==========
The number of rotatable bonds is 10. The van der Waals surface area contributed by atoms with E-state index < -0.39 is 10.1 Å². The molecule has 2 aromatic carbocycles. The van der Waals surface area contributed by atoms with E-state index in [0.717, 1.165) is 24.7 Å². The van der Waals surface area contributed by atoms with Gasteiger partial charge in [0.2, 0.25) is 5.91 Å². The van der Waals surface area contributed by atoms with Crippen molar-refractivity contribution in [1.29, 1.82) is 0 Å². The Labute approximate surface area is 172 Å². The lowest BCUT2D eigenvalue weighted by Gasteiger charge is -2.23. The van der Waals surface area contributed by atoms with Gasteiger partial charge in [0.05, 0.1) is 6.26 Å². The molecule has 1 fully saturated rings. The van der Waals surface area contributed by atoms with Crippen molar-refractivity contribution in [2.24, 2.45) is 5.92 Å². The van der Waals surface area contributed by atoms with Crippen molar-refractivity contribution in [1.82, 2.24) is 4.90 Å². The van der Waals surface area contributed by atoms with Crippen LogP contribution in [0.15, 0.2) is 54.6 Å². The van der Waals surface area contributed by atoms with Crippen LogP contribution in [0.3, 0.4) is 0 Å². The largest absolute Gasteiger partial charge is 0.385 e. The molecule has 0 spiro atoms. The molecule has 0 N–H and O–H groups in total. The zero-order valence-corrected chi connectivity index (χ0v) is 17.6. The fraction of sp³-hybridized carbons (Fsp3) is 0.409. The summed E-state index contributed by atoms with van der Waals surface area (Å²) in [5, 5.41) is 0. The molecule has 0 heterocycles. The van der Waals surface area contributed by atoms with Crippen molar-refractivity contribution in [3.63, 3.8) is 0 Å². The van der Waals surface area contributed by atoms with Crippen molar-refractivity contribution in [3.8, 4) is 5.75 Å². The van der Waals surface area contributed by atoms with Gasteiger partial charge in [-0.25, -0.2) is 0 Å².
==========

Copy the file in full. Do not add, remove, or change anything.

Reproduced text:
The number of rotatable bonds is 10. The van der Waals surface area contributed by atoms with E-state index < -0.39 is 10.1 Å². The molecule has 2 aromatic carbocycles. The van der Waals surface area contributed by atoms with E-state index in [0.717, 1.165) is 24.7 Å². The van der Waals surface area contributed by atoms with Gasteiger partial charge in [0.2, 0.25) is 5.91 Å². The van der Waals surface area contributed by atoms with Crippen molar-refractivity contribution in [1.29, 1.82) is 0 Å². The Labute approximate surface area is 172 Å². The lowest BCUT2D eigenvalue weighted by Gasteiger charge is -2.23. The van der Waals surface area contributed by atoms with Gasteiger partial charge in [0.05, 0.1) is 6.26 Å². The molecule has 1 fully saturated rings. The van der Waals surface area contributed by atoms with Crippen molar-refractivity contribution in [2.24, 2.45) is 5.92 Å². The van der Waals surface area contributed by atoms with Crippen molar-refractivity contribution in [1.82, 2.24) is 4.90 Å². The van der Waals surface area contributed by atoms with Crippen LogP contribution in [0.15, 0.2) is 54.6 Å². The van der Waals surface area contributed by atoms with Crippen LogP contribution in [0.3, 0.4) is 0 Å². The largest absolute Gasteiger partial charge is 0.385 e. The molecule has 0 spiro atoms. The molecule has 0 N–H and O–H groups in total. The zero-order valence-corrected chi connectivity index (χ0v) is 17.6. The fraction of sp³-hybridized carbons (Fsp3) is 0.409. The summed E-state index contributed by atoms with van der Waals surface area (Å²) in [5, 5.41) is 0. The molecule has 0 heterocycles. The van der Waals surface area contributed by atoms with Crippen molar-refractivity contribution in [3.63, 3.8) is 0 Å². The van der Waals surface area contributed by atoms with Crippen molar-refractivity contribution in [3.8, 4) is 5.75 Å². The van der Waals surface area contributed by atoms with Gasteiger partial charge in [-0.25, -0.2) is 0 Å².